December 15, 2017.
GATE released the publication Gender is not an illness. How pathologization violates human rights law. This paper was conceived and produced as a contribution to the ongoing process of depathologizing trans and gender diverse people through the reform of classification systems, legal frameworks and social attitudes. It was authored by Sheherezade Kara*, with the contribution of an international group of experts: Amets Suess-Shwend, Cianán B. Russell, Viviane Vergueiro, Eleonora Lamm, Eszter Kismodi and Mauro Cabral Grinspan.
Pathologization appears to be a new concept in the human rights field; however, it describes the lived experiences of many trans and gender diverse people around the world over the last several decades . It conveys and executes a naturalized distinction between acceptable and unacceptable ways of being in the world –namely, “healthy” and “pathological”. Historically, those of us who identify ourselves in a gender different to the sex assigned to us at birth have faced stigma, discrimination and violence because being ourselves was considered to be, in itself, a pathology. Sadly, this history remains our shared present.
Pathologization has also been consistently used to deny, restrict and condition trans and gender diverse people’access to very basic rights, including legal gender recognition, gender-affirming healthcare, and its coverage . Institutionalization, “conversion” treatments, mandatory psychotherapy, coercive surgeries, invasive mental and physical examinations, sterilization, and forced divorce are intrinsic parts of the requirements imposed upon us every time and place our gender is considered to be an illness .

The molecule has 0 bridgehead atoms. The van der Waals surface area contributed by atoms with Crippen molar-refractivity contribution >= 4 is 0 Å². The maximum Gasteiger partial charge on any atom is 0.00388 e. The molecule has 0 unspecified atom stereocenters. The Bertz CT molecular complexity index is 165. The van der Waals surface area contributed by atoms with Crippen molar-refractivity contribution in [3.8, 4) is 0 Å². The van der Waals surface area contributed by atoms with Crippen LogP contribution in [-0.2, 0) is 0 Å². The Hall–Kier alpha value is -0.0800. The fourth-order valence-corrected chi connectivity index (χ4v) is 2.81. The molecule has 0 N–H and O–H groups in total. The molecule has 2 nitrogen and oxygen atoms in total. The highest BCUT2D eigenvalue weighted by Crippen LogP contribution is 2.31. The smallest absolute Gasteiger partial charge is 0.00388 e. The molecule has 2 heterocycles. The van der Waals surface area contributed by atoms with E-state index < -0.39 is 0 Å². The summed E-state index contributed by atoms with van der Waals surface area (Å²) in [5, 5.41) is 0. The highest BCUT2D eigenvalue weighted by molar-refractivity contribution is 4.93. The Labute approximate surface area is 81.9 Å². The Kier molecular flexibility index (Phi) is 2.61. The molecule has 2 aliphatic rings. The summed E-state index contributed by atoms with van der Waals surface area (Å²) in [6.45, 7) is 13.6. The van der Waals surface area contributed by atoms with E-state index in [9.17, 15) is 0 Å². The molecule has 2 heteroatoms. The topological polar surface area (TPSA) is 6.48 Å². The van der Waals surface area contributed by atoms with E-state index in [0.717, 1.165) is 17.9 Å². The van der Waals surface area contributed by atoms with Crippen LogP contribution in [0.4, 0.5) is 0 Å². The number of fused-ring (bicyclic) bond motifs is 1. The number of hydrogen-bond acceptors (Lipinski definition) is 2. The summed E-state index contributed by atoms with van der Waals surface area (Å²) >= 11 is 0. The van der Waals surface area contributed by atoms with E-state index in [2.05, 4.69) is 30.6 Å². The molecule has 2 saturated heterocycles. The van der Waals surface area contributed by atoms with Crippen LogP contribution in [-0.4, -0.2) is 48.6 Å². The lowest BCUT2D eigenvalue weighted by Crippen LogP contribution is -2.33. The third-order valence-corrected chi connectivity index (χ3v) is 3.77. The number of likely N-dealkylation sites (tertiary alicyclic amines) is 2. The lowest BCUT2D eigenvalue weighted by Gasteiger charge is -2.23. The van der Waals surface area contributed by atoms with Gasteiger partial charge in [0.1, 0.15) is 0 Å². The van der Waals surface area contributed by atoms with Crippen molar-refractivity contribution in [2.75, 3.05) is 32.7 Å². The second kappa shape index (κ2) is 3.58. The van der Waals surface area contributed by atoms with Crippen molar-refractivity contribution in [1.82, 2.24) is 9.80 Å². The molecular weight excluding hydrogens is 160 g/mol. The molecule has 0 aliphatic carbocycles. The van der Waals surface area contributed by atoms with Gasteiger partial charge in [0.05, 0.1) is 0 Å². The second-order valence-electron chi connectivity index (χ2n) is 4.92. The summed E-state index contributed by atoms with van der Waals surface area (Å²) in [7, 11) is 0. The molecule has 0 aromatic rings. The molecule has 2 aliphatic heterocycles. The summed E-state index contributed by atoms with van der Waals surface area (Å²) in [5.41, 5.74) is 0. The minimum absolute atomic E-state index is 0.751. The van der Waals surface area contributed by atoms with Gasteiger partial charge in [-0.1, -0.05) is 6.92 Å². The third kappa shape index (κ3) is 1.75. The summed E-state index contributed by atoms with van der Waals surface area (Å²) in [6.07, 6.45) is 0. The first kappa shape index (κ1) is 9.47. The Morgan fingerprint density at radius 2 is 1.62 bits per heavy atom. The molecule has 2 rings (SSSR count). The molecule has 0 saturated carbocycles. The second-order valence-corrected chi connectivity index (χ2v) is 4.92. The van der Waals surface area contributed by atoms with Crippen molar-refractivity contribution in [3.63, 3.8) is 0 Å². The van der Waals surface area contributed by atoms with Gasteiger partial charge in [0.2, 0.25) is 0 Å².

As a critical framework, depathologization was created and established by those communities and movements primarily affected by its negative effects [4 ].In spite of our visibly marginalized situation in mainstream human rights spaces and the spread of epistemic injustice associated with being defined as “pathological” subjects, trans and gender diverse activists have been able to create the language to address the norms defining, oppressing and excluding us. After years of intense trans and gender diverse organizing, that language has been adopted by official institutions [5 ].
The main goal of this paper is to highlight how pathologization sits within the international human rights framework as a specific root for human rights violations, and as set of practices and consequences that extend those violations from childhood to adulthood. Moreover, the introduction of pathologization as a key human rights concern is a necessary step to dismantle its pervasive influence and to finally make depathologization a reality for all.